Bagpipes bellowed through the streets of Napier as the latest crop of EIT graduates paraded through the city yesterday.

Lead by Hastings mayor Lawrence Yule, the hoard of graduates donned in traditional academic gowns, satin-lined hoods, sashes, korowai and tasselled trenchers made their way through the city centre to the Soundshell.

Mayor Yule was joined by local authority leaders, EIT council members, senior executive and academic staff in celebrating the graduates as they paraded from Clive Square up Emerson St to the Sound Shell on Marine Parade.

The number of higher qualifications to be conferred overall - including for those not attending graduation - is an institute record, up 22 per cent on last year.


In total 879 diplomas, degrees and postgraduate qualifications are being awarded, compared with 851 in 2015.

The proportion of younger people gaining higher-level EIT qualifications remained steady, with 37 per cent of graduates under 25.

Women make up 70 per cent of the total.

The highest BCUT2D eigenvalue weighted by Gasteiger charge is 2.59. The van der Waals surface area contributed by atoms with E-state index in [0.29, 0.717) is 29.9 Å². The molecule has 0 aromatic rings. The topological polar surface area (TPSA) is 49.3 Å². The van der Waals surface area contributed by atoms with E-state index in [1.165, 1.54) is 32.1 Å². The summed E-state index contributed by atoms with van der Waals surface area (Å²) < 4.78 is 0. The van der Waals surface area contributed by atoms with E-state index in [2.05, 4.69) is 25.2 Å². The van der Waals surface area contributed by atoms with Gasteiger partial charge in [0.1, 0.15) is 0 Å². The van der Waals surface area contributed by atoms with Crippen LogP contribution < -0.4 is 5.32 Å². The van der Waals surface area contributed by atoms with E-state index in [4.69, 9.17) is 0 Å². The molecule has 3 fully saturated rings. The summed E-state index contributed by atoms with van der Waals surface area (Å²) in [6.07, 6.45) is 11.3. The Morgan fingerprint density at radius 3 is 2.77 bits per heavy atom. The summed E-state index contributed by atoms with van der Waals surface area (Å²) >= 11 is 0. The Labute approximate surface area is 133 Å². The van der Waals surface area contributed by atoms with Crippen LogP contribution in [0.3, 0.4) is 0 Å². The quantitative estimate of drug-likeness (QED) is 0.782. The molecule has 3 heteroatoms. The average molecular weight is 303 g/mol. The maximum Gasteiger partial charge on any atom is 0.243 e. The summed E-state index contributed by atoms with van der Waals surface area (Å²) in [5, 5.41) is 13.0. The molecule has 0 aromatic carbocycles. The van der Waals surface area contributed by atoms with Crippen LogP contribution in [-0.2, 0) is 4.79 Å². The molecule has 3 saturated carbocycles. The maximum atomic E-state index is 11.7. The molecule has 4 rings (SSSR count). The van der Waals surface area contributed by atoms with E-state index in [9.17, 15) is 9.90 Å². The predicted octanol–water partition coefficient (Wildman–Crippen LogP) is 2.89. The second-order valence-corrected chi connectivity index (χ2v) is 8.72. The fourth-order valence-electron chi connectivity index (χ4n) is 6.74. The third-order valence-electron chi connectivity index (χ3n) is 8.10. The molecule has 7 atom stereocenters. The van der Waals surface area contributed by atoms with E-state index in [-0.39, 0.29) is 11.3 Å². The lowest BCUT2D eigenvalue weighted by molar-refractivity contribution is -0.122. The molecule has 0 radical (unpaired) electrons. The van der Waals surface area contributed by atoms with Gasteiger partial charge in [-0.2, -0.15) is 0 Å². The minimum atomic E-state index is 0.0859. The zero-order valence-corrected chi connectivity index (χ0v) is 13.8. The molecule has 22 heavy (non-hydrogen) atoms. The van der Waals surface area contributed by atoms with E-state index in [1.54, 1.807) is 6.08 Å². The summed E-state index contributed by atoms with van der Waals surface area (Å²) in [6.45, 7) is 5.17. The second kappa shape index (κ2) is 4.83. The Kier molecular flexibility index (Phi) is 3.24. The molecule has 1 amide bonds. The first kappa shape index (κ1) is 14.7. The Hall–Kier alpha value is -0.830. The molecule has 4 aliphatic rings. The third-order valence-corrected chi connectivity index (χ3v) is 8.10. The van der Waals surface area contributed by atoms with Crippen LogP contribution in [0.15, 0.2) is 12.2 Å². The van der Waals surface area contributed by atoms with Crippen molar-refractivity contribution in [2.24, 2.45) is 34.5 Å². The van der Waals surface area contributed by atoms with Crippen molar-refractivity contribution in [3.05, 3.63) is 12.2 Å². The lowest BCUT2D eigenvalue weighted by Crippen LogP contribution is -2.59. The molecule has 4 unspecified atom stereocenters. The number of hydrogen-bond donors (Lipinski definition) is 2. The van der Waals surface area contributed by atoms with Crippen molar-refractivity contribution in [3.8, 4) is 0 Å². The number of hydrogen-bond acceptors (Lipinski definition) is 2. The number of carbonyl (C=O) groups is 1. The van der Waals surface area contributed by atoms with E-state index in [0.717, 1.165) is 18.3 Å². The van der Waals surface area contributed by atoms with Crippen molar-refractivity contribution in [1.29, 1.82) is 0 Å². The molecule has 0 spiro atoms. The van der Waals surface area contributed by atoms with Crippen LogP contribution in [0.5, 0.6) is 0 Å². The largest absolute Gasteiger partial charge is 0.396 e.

To handle the growing number of graduates, the capping was managed in three ceremonies.

Business, computing, primary industries, tourism and hospitality and viticulture and wine science were all represented on Thursday afternoon while visual arts and design, education, social sciences and Maori studies were capped yesterday morning, and health, sport science and nursing in the afternoon.

Tara Cooney (Bachelor of Visual Arts and Design) delivered an address to her classes as the honoured valedictorian.

"It's quite a big occasion so I felt very privileged."

She talked about her journey and how important it was to be authentic in life.

"I told them to find something that you really want to do and then give back to the world through what you do best."

Mrs Cooney said it had been three years of hard work to get to get to the "very special day".

Her parents and daughter were on hand to celebrate with her.

She met her husband Jeff while on the course and the couple graduated together yesterday.

"It has been quite an interesting process to go through together, we disappear after dinner to our respective studios so no one gets ancy about not spending enough time together or studying."

She will continue her study and do her masters in professional creative practice. She is hoping to set up a design studio to create personalised story books for people.